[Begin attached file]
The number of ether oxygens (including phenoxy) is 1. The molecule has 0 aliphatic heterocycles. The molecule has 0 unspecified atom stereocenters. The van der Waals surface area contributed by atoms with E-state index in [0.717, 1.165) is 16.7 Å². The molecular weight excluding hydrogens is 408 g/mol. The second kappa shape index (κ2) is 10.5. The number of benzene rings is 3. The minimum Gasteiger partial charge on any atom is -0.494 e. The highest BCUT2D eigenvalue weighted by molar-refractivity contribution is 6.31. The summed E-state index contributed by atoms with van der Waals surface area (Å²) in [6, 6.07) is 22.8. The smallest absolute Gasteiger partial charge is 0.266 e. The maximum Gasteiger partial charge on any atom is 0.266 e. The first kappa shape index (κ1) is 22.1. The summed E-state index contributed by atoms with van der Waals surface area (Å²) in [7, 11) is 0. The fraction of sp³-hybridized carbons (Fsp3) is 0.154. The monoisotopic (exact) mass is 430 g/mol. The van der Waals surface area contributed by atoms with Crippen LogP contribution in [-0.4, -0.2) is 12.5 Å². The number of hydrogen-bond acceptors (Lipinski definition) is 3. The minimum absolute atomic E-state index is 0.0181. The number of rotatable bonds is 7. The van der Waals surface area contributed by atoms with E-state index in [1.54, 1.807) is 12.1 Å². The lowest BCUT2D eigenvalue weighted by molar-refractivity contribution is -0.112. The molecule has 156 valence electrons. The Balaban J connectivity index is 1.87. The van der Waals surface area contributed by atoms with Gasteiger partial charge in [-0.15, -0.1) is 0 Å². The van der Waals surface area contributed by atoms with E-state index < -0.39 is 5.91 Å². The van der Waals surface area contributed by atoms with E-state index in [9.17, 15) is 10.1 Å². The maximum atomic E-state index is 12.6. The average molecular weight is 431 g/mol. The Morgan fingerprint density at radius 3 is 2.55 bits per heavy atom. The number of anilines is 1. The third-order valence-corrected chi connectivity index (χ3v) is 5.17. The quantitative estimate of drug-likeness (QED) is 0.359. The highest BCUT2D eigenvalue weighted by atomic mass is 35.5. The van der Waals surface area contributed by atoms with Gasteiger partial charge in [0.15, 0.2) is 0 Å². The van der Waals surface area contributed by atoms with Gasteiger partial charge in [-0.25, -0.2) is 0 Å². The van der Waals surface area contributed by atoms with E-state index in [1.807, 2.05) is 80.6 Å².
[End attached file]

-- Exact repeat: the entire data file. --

The number of ether oxygens (including phenoxy) is 1. The molecule has 0 aliphatic heterocycles. The molecule has 0 unspecified atom stereocenters. The van der Waals surface area contributed by atoms with E-state index in [0.717, 1.165) is 16.7 Å². The molecular weight excluding hydrogens is 408 g/mol. The second kappa shape index (κ2) is 10.5. The number of benzene rings is 3. The minimum Gasteiger partial charge on any atom is -0.494 e. The highest BCUT2D eigenvalue weighted by molar-refractivity contribution is 6.31. The summed E-state index contributed by atoms with van der Waals surface area (Å²) in [6, 6.07) is 22.8. The smallest absolute Gasteiger partial charge is 0.266 e. The maximum Gasteiger partial charge on any atom is 0.266 e. The first kappa shape index (κ1) is 22.1. The summed E-state index contributed by atoms with van der Waals surface area (Å²) in [7, 11) is 0. The fraction of sp³-hybridized carbons (Fsp3) is 0.154. The monoisotopic (exact) mass is 430 g/mol. The van der Waals surface area contributed by atoms with Crippen LogP contribution in [-0.4, -0.2) is 12.5 Å². The number of hydrogen-bond acceptors (Lipinski definition) is 3. The minimum absolute atomic E-state index is 0.0181. The number of rotatable bonds is 7. The van der Waals surface area contributed by atoms with E-state index in [1.54, 1.807) is 12.1 Å². The lowest BCUT2D eigenvalue weighted by molar-refractivity contribution is -0.112. The molecule has 156 valence electrons. The Balaban J connectivity index is 1.87. The van der Waals surface area contributed by atoms with Gasteiger partial charge in [-0.15, -0.1) is 0 Å². The van der Waals surface area contributed by atoms with E-state index < -0.39 is 5.91 Å². The van der Waals surface area contributed by atoms with E-state index in [9.17, 15) is 10.1 Å². The maximum atomic E-state index is 12.6. The average molecular weight is 431 g/mol. The Morgan fingerprint density at radius 3 is 2.55 bits per heavy atom. The number of anilines is 1. The third-order valence-corrected chi connectivity index (χ3v) is 5.17. The quantitative estimate of drug-likeness (QED) is 0.359. The highest BCUT2D eigenvalue weighted by atomic mass is 35.5. The van der Waals surface area contributed by atoms with Gasteiger partial charge in [0.15, 0.2) is 0 Å². The van der Waals surface area contributed by atoms with Gasteiger partial charge in [-0.25, -0.2) is 0 Å². The van der Waals surface area contributed by atoms with E-state index in [1.807, 2.05) is 80.6 Å².